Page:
Berkshire’s securities maturing in more than 10 years fell 31 percent to $2.72 billion in the 18 months ended Dec. 31, according to regulatory filings. In that span, the company’s cash holdings surged 56 percent to $38.2 billion.

Buffett completed his biggest takeover, the $26.5 billion acquisition of railroad Burlington Northern Santa Fe Corp., last year. On March 14, he agreed to buy Lubrizol Corp., the world’s largest producer of lubricant additives, for about $9 billion


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Wednesday, March 23, 2011

CNBC: Berkshire Will Not Exercise Goldman Sachs Warrants Immediately

Published: Sunday, 20 Mar 2011 | 1:40 AM ET
By: Becky Quick
CNBC Anchor


Berkshire Hathaway will not exercise its $5 billion of warrants in Goldman Sachs immediately, even though doing so would result in a profit of nearly $2 billion, billionaire investor Warren Buffett told CNBC.

Warren Buffett
Getty Images
Berkshire Hathaway CEO Warren Buffett

The news, which comes the day after Goldman notified Berkshire that it will call its $5 billion in Goldman preferred shares in 30 days, signals that the Oracle of Omaha thinks Goldman stock

Goldman Sachs Group Inc
GS

160.6603 0.4503 +0.28%
NYSE
[GS 160.6603 0.4503 (+0.28%) ] is worth even more than the roughly $160 a share it trades at today. Berkshire's warrants come with an exercise price $115 a share.

"I think the odds are that it goes higher," Buffett, the chairman and CEO of Berkshire Hathaway, said. "Over time most stocks will get more valuable, and I have no reason to think Goldman Sachs is an exception to that."

Of course, with this investment the clock is ticking. Buffett's Goldman warrants expire in 2013.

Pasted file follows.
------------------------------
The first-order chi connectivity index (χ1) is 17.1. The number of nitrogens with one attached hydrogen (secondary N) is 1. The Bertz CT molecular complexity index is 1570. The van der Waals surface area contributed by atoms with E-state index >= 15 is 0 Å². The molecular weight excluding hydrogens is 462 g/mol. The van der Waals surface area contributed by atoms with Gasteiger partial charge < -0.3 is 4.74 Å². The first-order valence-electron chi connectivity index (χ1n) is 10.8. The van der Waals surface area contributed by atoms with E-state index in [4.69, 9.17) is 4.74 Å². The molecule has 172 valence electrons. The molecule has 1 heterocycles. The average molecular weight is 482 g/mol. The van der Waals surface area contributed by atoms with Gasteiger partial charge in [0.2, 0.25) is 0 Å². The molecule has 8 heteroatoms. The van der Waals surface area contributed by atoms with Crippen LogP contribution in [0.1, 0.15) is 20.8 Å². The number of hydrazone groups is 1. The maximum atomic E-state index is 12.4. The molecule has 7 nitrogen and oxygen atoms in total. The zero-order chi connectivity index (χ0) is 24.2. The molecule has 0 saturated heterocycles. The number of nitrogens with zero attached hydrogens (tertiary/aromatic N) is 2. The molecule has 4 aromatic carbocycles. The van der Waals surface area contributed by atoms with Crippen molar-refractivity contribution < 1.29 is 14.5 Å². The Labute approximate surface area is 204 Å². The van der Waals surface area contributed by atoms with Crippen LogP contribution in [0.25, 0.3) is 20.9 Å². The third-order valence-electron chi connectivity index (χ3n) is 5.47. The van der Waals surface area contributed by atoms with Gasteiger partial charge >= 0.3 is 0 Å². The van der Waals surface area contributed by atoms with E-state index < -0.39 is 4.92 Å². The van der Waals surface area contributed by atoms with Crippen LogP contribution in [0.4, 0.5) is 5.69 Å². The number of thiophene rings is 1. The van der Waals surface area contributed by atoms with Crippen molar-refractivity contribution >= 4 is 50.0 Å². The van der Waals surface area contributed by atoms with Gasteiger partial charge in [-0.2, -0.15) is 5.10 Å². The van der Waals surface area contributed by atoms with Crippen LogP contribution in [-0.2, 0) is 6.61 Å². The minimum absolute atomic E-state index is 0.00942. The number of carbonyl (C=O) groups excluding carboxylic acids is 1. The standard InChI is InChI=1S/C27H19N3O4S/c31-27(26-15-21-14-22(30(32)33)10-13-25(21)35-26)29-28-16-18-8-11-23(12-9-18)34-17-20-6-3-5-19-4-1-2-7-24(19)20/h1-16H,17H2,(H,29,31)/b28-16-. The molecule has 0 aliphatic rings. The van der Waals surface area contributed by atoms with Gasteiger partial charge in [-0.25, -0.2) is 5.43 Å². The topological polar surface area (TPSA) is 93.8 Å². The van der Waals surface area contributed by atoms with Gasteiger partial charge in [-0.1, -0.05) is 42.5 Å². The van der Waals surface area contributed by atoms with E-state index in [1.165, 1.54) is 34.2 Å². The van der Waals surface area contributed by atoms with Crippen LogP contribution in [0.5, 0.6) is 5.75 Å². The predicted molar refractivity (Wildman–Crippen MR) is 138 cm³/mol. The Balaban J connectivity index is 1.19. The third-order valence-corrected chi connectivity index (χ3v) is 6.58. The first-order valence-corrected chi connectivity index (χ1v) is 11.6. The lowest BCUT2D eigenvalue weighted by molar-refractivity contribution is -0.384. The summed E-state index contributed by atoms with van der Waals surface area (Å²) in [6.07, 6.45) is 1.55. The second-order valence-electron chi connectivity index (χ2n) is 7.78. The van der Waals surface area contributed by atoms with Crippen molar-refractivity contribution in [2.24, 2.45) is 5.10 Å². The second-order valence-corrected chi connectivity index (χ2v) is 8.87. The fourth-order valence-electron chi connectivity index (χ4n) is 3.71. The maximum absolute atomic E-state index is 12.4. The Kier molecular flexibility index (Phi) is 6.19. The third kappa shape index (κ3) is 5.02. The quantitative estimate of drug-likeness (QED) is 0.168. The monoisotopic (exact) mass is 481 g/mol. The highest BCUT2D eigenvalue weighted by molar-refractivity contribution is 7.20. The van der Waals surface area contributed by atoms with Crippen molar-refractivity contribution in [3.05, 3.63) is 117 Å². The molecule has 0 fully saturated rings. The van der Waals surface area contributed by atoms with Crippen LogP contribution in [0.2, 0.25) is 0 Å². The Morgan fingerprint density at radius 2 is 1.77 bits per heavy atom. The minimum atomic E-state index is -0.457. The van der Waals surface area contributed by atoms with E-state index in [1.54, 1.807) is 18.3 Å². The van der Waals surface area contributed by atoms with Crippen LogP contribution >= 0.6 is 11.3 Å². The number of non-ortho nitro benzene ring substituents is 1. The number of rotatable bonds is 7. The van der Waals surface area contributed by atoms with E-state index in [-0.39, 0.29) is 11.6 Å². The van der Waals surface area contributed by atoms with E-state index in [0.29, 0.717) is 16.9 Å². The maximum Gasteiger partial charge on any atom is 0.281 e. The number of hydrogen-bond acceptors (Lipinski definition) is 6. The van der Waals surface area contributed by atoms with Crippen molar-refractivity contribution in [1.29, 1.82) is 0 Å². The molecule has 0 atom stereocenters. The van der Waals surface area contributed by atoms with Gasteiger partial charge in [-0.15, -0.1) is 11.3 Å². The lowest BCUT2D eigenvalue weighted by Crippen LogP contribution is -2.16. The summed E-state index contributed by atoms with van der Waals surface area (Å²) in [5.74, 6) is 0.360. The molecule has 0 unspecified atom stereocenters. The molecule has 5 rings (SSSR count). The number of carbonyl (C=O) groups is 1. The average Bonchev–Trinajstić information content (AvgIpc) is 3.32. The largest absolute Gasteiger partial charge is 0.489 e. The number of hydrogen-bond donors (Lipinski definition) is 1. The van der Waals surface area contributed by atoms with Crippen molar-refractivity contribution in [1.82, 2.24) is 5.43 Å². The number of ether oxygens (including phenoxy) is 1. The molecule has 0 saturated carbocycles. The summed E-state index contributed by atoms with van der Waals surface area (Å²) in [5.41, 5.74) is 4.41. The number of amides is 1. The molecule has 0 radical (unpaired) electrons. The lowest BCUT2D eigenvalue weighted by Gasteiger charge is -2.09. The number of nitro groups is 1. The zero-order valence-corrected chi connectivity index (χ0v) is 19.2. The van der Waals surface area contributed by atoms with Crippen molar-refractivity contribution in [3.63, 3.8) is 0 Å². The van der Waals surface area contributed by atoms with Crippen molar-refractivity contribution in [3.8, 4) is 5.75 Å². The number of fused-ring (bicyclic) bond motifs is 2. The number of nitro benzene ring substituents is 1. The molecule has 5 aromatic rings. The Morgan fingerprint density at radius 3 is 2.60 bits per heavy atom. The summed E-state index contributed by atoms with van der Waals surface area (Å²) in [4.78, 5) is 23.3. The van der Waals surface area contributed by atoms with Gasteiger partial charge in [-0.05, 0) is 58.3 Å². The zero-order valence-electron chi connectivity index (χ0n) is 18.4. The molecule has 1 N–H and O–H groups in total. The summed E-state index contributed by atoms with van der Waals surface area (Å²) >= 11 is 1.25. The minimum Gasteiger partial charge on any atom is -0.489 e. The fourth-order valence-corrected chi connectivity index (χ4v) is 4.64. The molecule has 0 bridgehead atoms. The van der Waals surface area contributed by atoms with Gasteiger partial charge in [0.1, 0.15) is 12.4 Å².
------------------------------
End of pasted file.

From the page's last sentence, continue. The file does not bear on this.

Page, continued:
Buffett made the original investment in Goldman at the height of the financial crisis in the fall of 2008. He had passed on many deals that came his way during that time, and so his decision to invest in Goldman helped shore up market sentiment in the investment bank at the time.

But it came at a steep price for the bank: Berkshire's shares come with a dividend of 10 percent, roughly $500 million a year.

Goldman was eager to end the arrangement. It acted to buy back the shares the same day that it — and other banks — received approval from the Federal Reserve to buy back shares and raise their dividends.

Buffett also made a big bet in General Electric

General Electric Company
GE

19.51 -0.21 -1.06%
NYSE
[GE 19.51 -0.21 (-1.06%) ] during the same time period, buying $3 billion in GE preferred shares that also came with a 10 percent dividend. General Electric cannot redeem those shares until this fall.

"GE has said they're going to call the preferred as soon a they can, which I believe is some day in October this year," Buffett added.

GE is a minority shareholder in NBC Universal, CNBC's parent company.

Current Berkshire stock prices:

Class B:

Berkshire Hathaway Inc
BRK.B

84.99 -0.18 -0.21%
NYSE
[BRK.B 84.99 -0.18 (-0.21%) ]

Class A:

Berkshire Hathaway Inc
BRK.A

127464.0078 -311.9922 -0.24%
NYSE
[BRK.A 127464.0078 -311.9922 (-0.24%) ]


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Read the full transcript of the March 2 Squawk Box Interview with Warren Buffett
Download the 2010 Berkshire Hathaway Annual Report
Download the 1977 - 2010 Warren Buffett Letter's to Berkshire Hathaway Shareholders

From Amazon

Invest like a Billionaire: If you are not watching the best investor in the world, who are you watching? (2010)Invest like a Billionaire: If you are not watching the best investor in the world, who are you watching? (2010)
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How to Build a Business Warren Buffett Would Buy: The R. C. Willey StoryHow to Build a Business Warren Buffett Would Buy: The R. C. Willey Story by Jeff Benedict